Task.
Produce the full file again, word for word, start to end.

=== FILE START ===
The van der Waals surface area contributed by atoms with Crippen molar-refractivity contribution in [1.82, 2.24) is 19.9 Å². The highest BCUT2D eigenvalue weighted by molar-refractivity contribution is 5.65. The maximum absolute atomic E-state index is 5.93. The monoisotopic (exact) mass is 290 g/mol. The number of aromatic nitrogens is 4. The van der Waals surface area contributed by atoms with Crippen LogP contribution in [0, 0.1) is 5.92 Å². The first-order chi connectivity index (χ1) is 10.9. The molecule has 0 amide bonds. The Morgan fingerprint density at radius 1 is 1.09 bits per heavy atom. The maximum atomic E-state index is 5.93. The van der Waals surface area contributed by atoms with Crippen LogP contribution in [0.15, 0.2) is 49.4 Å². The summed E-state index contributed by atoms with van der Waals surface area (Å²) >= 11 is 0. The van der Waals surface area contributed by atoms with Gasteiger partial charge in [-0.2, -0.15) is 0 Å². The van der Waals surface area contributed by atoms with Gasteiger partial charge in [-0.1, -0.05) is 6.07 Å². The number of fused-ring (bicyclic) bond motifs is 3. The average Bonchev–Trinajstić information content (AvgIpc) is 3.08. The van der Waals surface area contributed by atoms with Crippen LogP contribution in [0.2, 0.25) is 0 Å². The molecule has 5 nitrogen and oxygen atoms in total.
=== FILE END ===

The van der Waals surface area contributed by atoms with Crippen molar-refractivity contribution in [1.82, 2.24) is 19.9 Å². The highest BCUT2D eigenvalue weighted by molar-refractivity contribution is 5.65. The maximum absolute atomic E-state index is 5.93. The monoisotopic (exact) mass is 290 g/mol. The number of aromatic nitrogens is 4. The van der Waals surface area contributed by atoms with Crippen LogP contribution in [0, 0.1) is 5.92 Å². The first-order chi connectivity index (χ1) is 10.9. The molecule has 0 amide bonds. The Morgan fingerprint density at radius 1 is 1.09 bits per heavy atom. The maximum atomic E-state index is 5.93. The van der Waals surface area contributed by atoms with Crippen LogP contribution in [0.15, 0.2) is 49.4 Å². The summed E-state index contributed by atoms with van der Waals surface area (Å²) >= 11 is 0. The van der Waals surface area contributed by atoms with Gasteiger partial charge in [-0.2, -0.15) is 0 Å². The van der Waals surface area contributed by atoms with Gasteiger partial charge in [-0.1, -0.05) is 6.07 Å². The number of fused-ring (bicyclic) bond motifs is 3. The average Bonchev–Trinajstić information content (AvgIpc) is 3.08. The van der Waals surface area contributed by atoms with Crippen LogP contribution in [0.2, 0.25) is 0 Å². The molecule has 5 nitrogen and oxygen atoms in total.